CDH1 (also known as E-cadherin), an epithelial-specific cell–cell adhesion molecule, plays multiple roles in maintaining adherens junctions, regulating migration and invasion, and mediating intracellular signaling. Downregulation of E-cadherin is a hallmark of epithelial-to-mesenchymal transition (EMT) and correlates with poor prognosis in multiple carcinomas. Conversely, upregulation of E-cadherin is prognostic for improved survival in sarcomas. Yet, despite the prognostic benefit of E-cadherin expression in sarcoma, the mechanistic significance of E-cadherin in sarcomas remains poorly understood. Here, by combining mathematical models with wet-bench experiments, we identify the core regulatory networks mediated by E-cadherin in sarcomas, and decipher their functional consequences. Unlike carcinomas, E-cadherin overexpression in sarcomas does not induce a mesenchymal-to-epithelial transition (MET). However, E-cadherin acts to reduce both anchorage-independent growth and spheroid formation of sarcoma cells. Ectopic E-cadherin expression acts to downregulate phosphorylated CREB1 (p-CREB) and the transcription factor, TBX2, to inhibit anchorage-independent growth. RNAi-mediated knockdown of TBX2 phenocopies the effect of E-cadherin on CREB levels and restores sensitivity to anchorage-independent growth in sarcoma cells. Beyond its signaling role, E-cadherin expression in sarcoma cells can also strengthen cell–cell adhesion and restricts spheroid growth through mechanical action. Together, our results demonstrate that E-cadherin inhibits sarcoma aggressiveness by preventing anchorage-independent growth.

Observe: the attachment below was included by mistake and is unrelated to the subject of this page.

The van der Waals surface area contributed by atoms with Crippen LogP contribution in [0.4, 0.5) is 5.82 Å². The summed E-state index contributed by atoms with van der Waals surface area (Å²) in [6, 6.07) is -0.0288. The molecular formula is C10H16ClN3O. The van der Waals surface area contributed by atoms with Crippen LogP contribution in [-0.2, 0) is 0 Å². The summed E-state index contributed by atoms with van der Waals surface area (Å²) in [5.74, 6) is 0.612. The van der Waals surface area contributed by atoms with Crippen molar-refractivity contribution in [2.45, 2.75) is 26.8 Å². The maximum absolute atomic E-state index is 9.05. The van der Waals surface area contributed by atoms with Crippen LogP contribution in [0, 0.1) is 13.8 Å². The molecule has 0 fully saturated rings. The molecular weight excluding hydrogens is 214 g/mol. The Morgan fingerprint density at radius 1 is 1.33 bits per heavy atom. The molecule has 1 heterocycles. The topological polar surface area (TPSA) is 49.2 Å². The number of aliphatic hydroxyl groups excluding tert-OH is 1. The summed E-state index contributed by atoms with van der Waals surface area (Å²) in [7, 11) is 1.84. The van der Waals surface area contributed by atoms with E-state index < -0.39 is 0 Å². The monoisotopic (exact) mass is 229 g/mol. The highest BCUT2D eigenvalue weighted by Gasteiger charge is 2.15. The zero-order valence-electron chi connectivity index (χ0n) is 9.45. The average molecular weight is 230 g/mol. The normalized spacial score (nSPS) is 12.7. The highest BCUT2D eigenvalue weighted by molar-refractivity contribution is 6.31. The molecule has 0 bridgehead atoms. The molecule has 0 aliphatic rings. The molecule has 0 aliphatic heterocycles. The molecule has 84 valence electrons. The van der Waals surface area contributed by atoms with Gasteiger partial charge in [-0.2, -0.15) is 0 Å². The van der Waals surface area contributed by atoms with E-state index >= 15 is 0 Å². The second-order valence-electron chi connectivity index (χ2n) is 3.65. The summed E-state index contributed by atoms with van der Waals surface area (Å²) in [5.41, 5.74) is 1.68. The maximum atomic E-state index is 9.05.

We highlight how E-cadherin can restrict aggressive behavior in sarcomas through both biochemical signaling and biomechanical effects.
Sarcomas, deadly cancers that arise from tissues of a mesenchymal lineage, are highly aggressive, with 5-year survival rates of just 66% (1). Despite their mesenchymal origin, some sarcomas undergo phenotypic plasticity in which they gain “epithelial-like” traits (2–4). While this transition to a more epithelial-like state is now being recognized as a feature of multiple subtypes of soft-tissue sarcoma and osteosarcoma (2–4), there are also a number of sarcoma subtypes that are classically known to exhibit epithelioid features pathologically, including synovial sarcoma (5), epithelioid sarcoma (6), and adamantinoma (7). One might expect the acquisition of epithelial-like traits to be of little relevance in mesenchymal tumors, yet that is not the case. Phenotypic plasticity is clinically important in patients with sarcoma: patients with sarcoma whose tumors express epithelial-like biomarkers have improved outcomes relative to patients with more “mesenchymal-like” tumors (2–4, 8).